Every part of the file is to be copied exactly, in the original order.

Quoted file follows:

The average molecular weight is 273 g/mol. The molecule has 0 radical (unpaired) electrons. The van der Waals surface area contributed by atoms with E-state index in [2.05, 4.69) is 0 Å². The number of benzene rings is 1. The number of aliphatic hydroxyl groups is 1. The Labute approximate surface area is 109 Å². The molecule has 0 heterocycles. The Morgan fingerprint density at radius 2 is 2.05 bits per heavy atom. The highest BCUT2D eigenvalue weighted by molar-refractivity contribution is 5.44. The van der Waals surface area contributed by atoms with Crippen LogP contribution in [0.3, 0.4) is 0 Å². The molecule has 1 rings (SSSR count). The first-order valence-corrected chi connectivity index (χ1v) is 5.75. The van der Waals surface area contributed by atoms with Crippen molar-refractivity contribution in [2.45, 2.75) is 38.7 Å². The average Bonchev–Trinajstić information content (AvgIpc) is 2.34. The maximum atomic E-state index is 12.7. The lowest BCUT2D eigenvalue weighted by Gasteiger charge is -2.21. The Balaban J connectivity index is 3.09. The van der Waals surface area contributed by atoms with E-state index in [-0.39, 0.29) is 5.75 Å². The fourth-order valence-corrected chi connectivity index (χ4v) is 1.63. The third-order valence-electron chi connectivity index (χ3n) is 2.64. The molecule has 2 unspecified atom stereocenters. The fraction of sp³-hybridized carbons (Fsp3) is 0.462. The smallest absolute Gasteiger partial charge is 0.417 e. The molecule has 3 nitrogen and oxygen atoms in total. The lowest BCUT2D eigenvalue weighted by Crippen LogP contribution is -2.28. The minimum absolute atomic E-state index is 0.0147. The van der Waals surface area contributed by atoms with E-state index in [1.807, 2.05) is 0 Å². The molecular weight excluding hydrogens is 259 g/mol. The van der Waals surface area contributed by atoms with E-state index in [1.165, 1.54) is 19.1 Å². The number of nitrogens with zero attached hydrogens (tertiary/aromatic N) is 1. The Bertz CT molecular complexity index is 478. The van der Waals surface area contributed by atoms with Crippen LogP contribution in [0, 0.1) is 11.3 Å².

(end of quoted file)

The average molecular weight is 273 g/mol. The molecule has 0 radical (unpaired) electrons. The van der Waals surface area contributed by atoms with E-state index in [2.05, 4.69) is 0 Å². The number of benzene rings is 1. The number of aliphatic hydroxyl groups is 1. The Labute approximate surface area is 109 Å². The molecule has 0 heterocycles. The Morgan fingerprint density at radius 2 is 2.05 bits per heavy atom. The highest BCUT2D eigenvalue weighted by molar-refractivity contribution is 5.44. The van der Waals surface area contributed by atoms with Crippen LogP contribution in [0.3, 0.4) is 0 Å². The molecule has 1 rings (SSSR count). The first-order valence-corrected chi connectivity index (χ1v) is 5.75. The van der Waals surface area contributed by atoms with Crippen molar-refractivity contribution in [2.45, 2.75) is 38.7 Å². The average Bonchev–Trinajstić information content (AvgIpc) is 2.34. The maximum atomic E-state index is 12.7. The lowest BCUT2D eigenvalue weighted by Gasteiger charge is -2.21. The Balaban J connectivity index is 3.09. The van der Waals surface area contributed by atoms with E-state index in [-0.39, 0.29) is 5.75 Å². The fourth-order valence-corrected chi connectivity index (χ4v) is 1.63. The third-order valence-electron chi connectivity index (χ3n) is 2.64. The molecule has 2 unspecified atom stereocenters. The fraction of sp³-hybridized carbons (Fsp3) is 0.462. The smallest absolute Gasteiger partial charge is 0.417 e. The molecule has 3 nitrogen and oxygen atoms in total. The lowest BCUT2D eigenvalue weighted by Crippen LogP contribution is -2.28. The minimum absolute atomic E-state index is 0.0147. The van der Waals surface area contributed by atoms with E-state index in [1.807, 2.05) is 0 Å². The molecular weight excluding hydrogens is 259 g/mol. The van der Waals surface area contributed by atoms with E-state index in [1.165, 1.54) is 19.1 Å². The number of nitrogens with zero attached hydrogens (tertiary/aromatic N) is 1. The Bertz CT molecular complexity index is 478. The van der Waals surface area contributed by atoms with Crippen LogP contribution in [0, 0.1) is 11.3 Å².